Diamandis with Canadian tennis player Eugenie Bouchard

But even before I came across tennis, as a 15-year-old from Cyprus (a former British colony), I began discovering in 1967 the Beatles, the Rolling Stones and the other rock groups by listening to English radio stations. I religiously followed “Top 20,” a radio show based in England, and meticulously took notes on the ranking of the songs and the bands. Despite having no musical background in my family, I was obsessed with listening to music with my transistor radio on every occasion and became proficient at knowing every single song of that era. I was the human Shazam of my time (Shazam is the mobile app that identifies music). By 1970, my heroes included Neil Diamond, Neil Young, Led Zeppelin, AC/DC and The Who, among many others. When I was serving in the Cyprus Army as a soldier, I was punished and put in prison many times for breaking the rules and listening to music while on guard service.

My passion for music grew immensely over the years. My electronic library now has more than 300,000 songs, split equally between Greek and English. Everywhere I go, I carry my iPod as well as my iPhone, which are loaded with music. When I find five or more minutes of spare time, I listen to music. During my wife’s shopping expeditions, I pass the time with music, secretly wishing she would do more shopping so I could extend my enjoyment! While I can spend 70 minutes daily on a treadmill exercising with music, I am not able to do a single minute of exercise without music. In short, music is an absolute necessity in my life. Unfortunately, I do not seem to have any talent in creating new music. My talent is only in listening.

I still am highly fascinated with the discovery process and the mentoring of young individuals, such that I could not imagine that I would leave this activity if presented a second chance. Consequently, I would prefer a composite of professions: From Monday to Friday I would operate my research laboratory, aiming toward discovering and publishing new knowledge and mentoring young students. On Saturday, I would work for a television station as a commentator for sporting events, particularly tennis. On Sunday, I would host my own radio show, during which I would play the music I like and tell the stories behind the hits!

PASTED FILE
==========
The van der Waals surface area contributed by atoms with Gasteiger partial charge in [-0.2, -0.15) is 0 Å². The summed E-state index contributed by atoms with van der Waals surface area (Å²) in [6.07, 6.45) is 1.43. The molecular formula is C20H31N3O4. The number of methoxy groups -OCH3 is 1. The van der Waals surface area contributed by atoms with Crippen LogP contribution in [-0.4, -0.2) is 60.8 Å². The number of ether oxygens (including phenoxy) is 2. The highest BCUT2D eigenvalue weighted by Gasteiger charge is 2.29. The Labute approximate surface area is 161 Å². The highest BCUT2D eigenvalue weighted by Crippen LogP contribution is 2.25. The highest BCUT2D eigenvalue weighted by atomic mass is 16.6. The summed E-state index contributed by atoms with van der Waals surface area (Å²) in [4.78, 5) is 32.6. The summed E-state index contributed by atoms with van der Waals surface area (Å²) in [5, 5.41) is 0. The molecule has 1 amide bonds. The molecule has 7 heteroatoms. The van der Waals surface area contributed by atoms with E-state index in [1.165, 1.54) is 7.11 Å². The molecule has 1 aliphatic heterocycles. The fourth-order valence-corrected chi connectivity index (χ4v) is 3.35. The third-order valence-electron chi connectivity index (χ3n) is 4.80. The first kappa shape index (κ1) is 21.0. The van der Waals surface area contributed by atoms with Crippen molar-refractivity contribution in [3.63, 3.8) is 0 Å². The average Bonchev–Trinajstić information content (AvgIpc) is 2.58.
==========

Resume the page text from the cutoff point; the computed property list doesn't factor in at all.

Realistic? Probably not. Crazy? Definitely yes. From here, I suppose my only hope for a second profession (and proclaim, like Britney Spears, “Oops! … I Did It Again”) is to find the “Stairway to Heaven.”

References

1. Diamandis, E.P., Clin. Chem. 55,1253 – 1254 (2009).

Eleftherios P. Diamandis Eleftherios P. Diamandis is professor and head of the division of clinical biochemistry in the department of laboratory medicine and pathobiology at the University of Toronto, biochemist-in-chief at University Health Network, and division head of clinical biochemistry at Mount Sinai Hospital, Toronto.